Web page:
Band resisted, or simply "banded", lifts are the inverse of the above and have the potential to be the most difficult depending on how they are used. Similar to uphill running, a slight incline can be great for speed training and a high incline will be more difficult and strength focused. Banded lifts still make the top of the lift harder, but by adding resistance there instead of taking away weight at the bottom. The real killer with this type of training is that it causes a constant deceleration. In a typical lift, your goal is to accelerate to the top, and as you apply force over time, momentum is generated. This can carry you through sticking points and cover up weaknesses. With a banded lift, that acceleration is almost neutralized. Now you must generate more force through the whole of the movement. Imagine pulling a sled on wheels. Once its moving, it is easier to keep moving. Now flatten the tires or take the wheels off (or drag it uphill); no more momentum. Banded lifts are similar. The setup here can have tension at the bottom of the lift but be sure to account for it when deciding on your bar weight. A handheld suitcase scale or hanging game scale is great for measuring band tension. (I picked one up pretty cheap from Tractor Supply Co that goes up to 400 lbs.) For practical use, banded lifts can (and most suitably should) be used for acceleration training. While they can be used for supermax training as well, I will only discuss their use for acceleration training here. Again, ensure that the total resistance is below ~80%, as we want max bar speed. The ratio of weight to bands can vary greatly. Some elite lifters still only add a set amount of band tension regardless of bar weight. I like percentages and would probably start with an 80:20 ratio of weight to band load at 65%, just to get a feel for it and keep Prilepin happy. Check the band resistance at the bottom and the top so you know what you are moving. With both band assisted and band resisted acceleration focused exercises, it is vital that you position the band and yourself in such a way that the pull of resistance is directly in line with the bar path. With the bands being fixed, any deviation may pull you out of position (using bands with a purposeful forward pull is a different case and will be covered in a later article).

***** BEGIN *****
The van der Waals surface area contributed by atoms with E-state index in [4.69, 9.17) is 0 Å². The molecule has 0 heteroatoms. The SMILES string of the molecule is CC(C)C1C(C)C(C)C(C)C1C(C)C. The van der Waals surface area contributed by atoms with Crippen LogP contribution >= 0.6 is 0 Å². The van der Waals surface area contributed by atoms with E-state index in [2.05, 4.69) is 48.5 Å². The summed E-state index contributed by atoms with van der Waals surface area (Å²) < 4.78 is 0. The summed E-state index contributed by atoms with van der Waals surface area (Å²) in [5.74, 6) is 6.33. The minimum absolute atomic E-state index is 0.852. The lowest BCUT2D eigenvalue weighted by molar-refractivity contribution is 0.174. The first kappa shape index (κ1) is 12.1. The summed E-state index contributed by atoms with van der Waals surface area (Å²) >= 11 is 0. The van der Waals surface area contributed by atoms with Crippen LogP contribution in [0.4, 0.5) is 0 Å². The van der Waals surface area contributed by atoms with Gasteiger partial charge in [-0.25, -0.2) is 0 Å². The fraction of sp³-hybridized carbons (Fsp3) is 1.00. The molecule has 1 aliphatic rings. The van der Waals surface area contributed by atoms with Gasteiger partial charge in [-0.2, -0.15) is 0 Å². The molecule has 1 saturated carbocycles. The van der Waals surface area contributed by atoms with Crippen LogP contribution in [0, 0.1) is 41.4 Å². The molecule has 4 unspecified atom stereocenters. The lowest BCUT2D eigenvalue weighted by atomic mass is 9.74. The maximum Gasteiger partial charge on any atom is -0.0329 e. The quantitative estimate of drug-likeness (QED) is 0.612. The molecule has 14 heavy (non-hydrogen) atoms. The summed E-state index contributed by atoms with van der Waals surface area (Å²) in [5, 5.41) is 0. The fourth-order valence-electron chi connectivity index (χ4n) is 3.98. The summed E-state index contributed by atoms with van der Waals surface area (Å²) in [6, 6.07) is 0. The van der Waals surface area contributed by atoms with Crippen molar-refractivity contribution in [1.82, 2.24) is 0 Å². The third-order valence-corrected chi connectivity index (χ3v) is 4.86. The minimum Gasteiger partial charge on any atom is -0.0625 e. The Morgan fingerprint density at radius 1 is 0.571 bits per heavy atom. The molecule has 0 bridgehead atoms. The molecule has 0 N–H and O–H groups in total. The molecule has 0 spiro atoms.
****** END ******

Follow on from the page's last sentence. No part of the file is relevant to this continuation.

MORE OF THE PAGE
Chains look cool and make that badass sound that gets heads to turn in the gym, so that might be partially why they're my favorite type of AR. Sadly they are the least common in commercial gyms, likely due to availability. I still haven't found a good set for my own gym. Chains, similar to banded lifts, load heavier as you raise the bar. The big difference is that they are weight, not resistance, so they are more susceptible to momentum. While they can be used for acceleration training, they do not serve this purpose as well as bands, due in part to swing and bounce at high speeds. I believe that their primary use should be for overload/supermax training, or for possible deload training (when used at lower weights) Personally, I enjoy supermax training when squatting with chains, and like to shoot for a top end of 60%1RM in bar weight and 60%1RM in added chains. This gives a 120% load at the top but a manageable weight at the bottom. Setup should have a lead chain that hangs about to your hip and then the weight chains hanging from that. The lead chain and weight chains should be attached in such a way that about 3 links of the first weight chain are on the ground at lockout, and the bulk of the chain rests on the floor at the bottom of the lift. The links on the ground help to limit swing and add stability at the top of the lift. The full deload at the bottom helps you build into the concentric portion of the lift. As long as the chain length is set correctly, chains can actually be easier to use than bands. Since the chains are only attached to the bar and hang straight down, they do not typically pull you off center like heavy bands can, but swing will always be present on the walkout so be sure to stabilize each lift. When using chains for deadlifts, it is important that they not be in the way of the plates hitting the floor. This can cause the weights to be deflected away from you causing loss of position, or, even worse, towards you, smashing the bar into your shins.
While each of these accommodating resistance variations has multiple applications, the ones I have described herein are the ones which I personally feel are most optimal and take full advantage of their unique dynamics. While I encourage non-beginner level athletes who have not tried these methods to consider them for their own training, I do not wish to discourage anyone from continuing to use a method that has worked for them. There are just as many strength coaches out there as there are ways to perform a lift, so feel free to research these methods more on your own or tell me your training preference or personal experience in the comments. If you integrate any these methods into your training, be sure to let me know how they work for you.